When we lived in Juneau, we developed a tradition that is so ironically juxtaposed to our current lifestyle that when friends remind us of it, we’re momentarily stumped. The tradition provided an excellent weekly break from normal, helped us to prepare for emergencies, and saved money. We called it “Pioneer Night.”
Juneau is prone to power failures. Outages that could last from an hour to days disrupted many an evening’s plans. We took these in stride, switching to other activities; the main crisis involved finishing any interrupted cooking. We had a woodstove for heat, and a few flashlights, candles and oil lamps for light.
We noticed that often we felt a bit disappointed when power returned. The novelty of an outage appealed to us in some way. A minor crisis must be overcome; our activity became more family-focused without computers, housework, or music to distract us (television was rarely a factor, as we’d canceled cable years before). We gathered close to the wood stove for warmth, and talked. Sometimes we’d play games, or make music. Restored power signaled a return to a normal that seemed less appealing than the preceding “emergency.”
This led to “Pioneer Night.” Thursday evenings we turned off heat and lights, started a fire (if needed) and lit the house with oil lamps and candles. We ignored appliances; we even avoided opening the refrigerator if possible.
We prepared meals accordingly. Soup or other hot meals from the day before provided easily reheated leftovers. Sometimes we’d have salad, or cold finger foods—crudités, bread, and slices of cheese. Eventually, Michelle experimented with cooking full meals on the woodstove, unwittingly laying the groundwork for our future lifestyle.
We ate sitting on the floor at a low, round table near the fire. Occasionally we played wind-up music boxes for ambiance. After dinner, I usually read aloud while Aly and Michelle played or worked on hand crafts.
We arranged our collection of oil lamps throughout the house, wicks trimmed, reservoirs filled, and matches available for instant use. No need to rummage in the dark for lamps or candles. Our emergency lights became incorporated into our décor, and weekly use habituated us to their location, maintenance and operation.
The custom provided a weekly reminder of the value of ready-at-hand electricity. It also taught us we could manage well without it when necessary. We noticed a one-quarter drop in our electric bills through this and other small conservation measures.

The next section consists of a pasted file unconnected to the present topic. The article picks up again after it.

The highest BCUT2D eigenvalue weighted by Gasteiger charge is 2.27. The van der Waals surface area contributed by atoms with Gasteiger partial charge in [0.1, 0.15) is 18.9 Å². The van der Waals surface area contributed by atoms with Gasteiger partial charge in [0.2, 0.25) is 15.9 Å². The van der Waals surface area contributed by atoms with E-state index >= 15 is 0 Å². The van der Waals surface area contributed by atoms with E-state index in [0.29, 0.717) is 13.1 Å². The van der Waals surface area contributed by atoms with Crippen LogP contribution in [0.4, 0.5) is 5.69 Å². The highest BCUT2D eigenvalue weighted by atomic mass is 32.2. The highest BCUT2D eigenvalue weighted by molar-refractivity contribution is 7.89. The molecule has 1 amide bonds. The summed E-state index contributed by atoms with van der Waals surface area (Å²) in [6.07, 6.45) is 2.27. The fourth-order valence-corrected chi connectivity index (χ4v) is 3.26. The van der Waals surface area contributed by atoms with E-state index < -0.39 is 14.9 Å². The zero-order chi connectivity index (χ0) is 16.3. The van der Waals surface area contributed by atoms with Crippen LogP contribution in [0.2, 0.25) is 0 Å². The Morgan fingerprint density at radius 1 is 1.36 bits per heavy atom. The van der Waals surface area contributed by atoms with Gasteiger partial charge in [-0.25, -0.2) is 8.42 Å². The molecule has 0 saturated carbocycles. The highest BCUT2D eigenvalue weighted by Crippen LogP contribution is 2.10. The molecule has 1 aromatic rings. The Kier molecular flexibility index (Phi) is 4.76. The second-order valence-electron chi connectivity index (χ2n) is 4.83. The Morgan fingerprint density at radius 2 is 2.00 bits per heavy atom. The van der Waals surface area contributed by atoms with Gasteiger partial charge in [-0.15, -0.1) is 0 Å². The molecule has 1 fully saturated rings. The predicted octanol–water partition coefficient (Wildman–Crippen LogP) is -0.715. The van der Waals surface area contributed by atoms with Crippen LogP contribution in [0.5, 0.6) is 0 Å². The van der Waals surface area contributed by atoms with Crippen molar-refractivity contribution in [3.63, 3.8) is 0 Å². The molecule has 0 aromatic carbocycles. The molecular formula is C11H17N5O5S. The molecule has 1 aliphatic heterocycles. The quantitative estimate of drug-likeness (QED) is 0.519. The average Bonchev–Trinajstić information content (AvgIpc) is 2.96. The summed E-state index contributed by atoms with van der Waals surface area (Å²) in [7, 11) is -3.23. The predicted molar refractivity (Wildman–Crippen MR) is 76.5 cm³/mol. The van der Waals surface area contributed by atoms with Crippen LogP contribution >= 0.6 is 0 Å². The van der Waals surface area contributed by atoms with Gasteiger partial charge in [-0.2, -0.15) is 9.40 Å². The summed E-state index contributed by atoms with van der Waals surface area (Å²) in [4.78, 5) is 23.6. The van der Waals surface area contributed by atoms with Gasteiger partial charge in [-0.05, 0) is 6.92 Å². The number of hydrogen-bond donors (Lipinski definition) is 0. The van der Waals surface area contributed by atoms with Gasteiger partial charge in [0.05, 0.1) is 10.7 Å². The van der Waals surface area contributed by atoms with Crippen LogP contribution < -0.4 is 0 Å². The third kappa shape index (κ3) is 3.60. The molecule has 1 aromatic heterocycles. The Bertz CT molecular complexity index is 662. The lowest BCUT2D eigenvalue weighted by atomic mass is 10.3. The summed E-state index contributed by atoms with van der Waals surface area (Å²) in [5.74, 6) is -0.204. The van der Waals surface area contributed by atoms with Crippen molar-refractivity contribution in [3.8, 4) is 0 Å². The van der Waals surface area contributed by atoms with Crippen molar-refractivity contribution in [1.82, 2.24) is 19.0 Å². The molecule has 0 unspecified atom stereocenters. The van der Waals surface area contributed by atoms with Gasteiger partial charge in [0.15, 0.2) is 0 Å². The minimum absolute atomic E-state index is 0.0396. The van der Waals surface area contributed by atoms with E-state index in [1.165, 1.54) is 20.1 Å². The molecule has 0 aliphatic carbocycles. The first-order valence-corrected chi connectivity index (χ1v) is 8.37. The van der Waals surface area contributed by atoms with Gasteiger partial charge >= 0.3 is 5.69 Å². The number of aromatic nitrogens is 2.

“Pioneer Night” soon became a source of spiritual and mental refreshment. Like most Americans, we longed for weekends. Thursday’s change of pace felt like extra time off.
Our experiment in conservation may seem frivolous, but perhaps not. On October 21st, utilities in Anchorage and Southcentral Alaska conducted a two-hour test of natural gas conservation. They asked residents to lower thermostats and hot water heaters, and postpone washing dishes and clothes. Participants reportedly reduced consumption by about 3 percent. I’ve not heard participation estimates, but I wonder if presenting it as a Pioneer-Night-like event might not have tempted more people to get involved?
Friends, some of whom have established their own “Pioneer Night,” speculate that we’re now living it 24/7. Ironically, this isn’t so. Since we generate our own power, electricity’s cheaper than lamp oil! True, we do cook on the woodstove a fair amount. Our décor still features oil lamps and candles, ready for emergencies. “Pioneer Night” served us well, even after it became, for us, a memory from a former life.
You will find a version of the essay above, as well as writing on similar and related topics in the ebook, Sacred Coffee: A “Homesteader’s” Paradigm by Mark A. Zeiger. The ebook version will likely be expanded, clarified, or updated from what you have just read.